Use a Debt Management App
Debt management apps can help remove the clutter of organizing your accounts, which makes paying down your debt much easier to wrap your head around. They may also offer personalized strategies, financial tips and automatic payments. Some debt management apps, such as Tally, offer a low-interest line of credit to consolidate your cards with a lower APR.
Consolidate Your Debt
By consolidating your credit card debt to a single card or a debt consolidation loan, you’re left with a single payment each month rather than four or five. You can even automate payments so you don’t have to worry about paying anything late. Debt consolidation loans often spread the amount you owe over monthly installment payments that may be more budget-friendly than your multiple credit card payments were.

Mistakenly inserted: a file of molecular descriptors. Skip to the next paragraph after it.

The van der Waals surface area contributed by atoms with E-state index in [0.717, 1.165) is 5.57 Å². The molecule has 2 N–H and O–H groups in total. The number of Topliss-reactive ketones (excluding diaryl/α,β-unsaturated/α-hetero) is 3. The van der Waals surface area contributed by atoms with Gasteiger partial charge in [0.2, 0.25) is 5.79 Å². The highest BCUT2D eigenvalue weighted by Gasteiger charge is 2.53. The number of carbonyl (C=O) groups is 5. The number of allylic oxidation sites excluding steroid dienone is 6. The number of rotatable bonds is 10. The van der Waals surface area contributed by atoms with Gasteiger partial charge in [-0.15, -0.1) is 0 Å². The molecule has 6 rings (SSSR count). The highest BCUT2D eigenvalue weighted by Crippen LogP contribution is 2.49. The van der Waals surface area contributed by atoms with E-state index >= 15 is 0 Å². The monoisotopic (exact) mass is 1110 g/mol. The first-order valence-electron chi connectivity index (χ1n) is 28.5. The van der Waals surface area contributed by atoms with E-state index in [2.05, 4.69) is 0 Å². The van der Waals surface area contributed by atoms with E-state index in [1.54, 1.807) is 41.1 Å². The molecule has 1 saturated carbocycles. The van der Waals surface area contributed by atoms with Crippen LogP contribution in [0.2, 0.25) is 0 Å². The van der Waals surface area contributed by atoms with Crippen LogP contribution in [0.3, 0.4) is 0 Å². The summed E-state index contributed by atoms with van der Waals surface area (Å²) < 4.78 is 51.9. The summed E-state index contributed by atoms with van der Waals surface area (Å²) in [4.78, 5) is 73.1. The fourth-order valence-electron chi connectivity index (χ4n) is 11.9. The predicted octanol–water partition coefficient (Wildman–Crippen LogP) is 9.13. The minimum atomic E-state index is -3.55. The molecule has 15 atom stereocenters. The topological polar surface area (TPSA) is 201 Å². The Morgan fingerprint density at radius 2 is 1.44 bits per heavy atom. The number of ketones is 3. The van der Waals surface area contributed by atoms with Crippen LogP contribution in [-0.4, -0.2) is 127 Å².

Many balance transfer credit cards come with an introductory 0% APR period. This gives you time to pay down your debt without any additional charges accruing, and you can use the end of the introductory APR period as your end goal for having the debt paid off. Make sure that goal is achievable, though, because the APR may skyrocket once the introductory time has expired.
It’s also critical to avoid running your credit card balances back up once you pay them off this way. If you run up the balances while paying a consolidation loan, for example, you end up with double the debt you started with.
Keep Track of Your Credit
Use Credit.com’s Credit Report Card to see where your credit stands. Outstanding credit card debt can damage your utilization ratio, bringing down your score.
Sign up to monitor your credit score and other information as you go through the journey of paying down your credit cards. This way, you can see how your efforts impact your score. You also know when your score is trending up, which may indicate it’s the right time to apply for credit cards with better interest rates or rewards or get ready for a big milestone, such as applying for a mortgage so you can buy a home.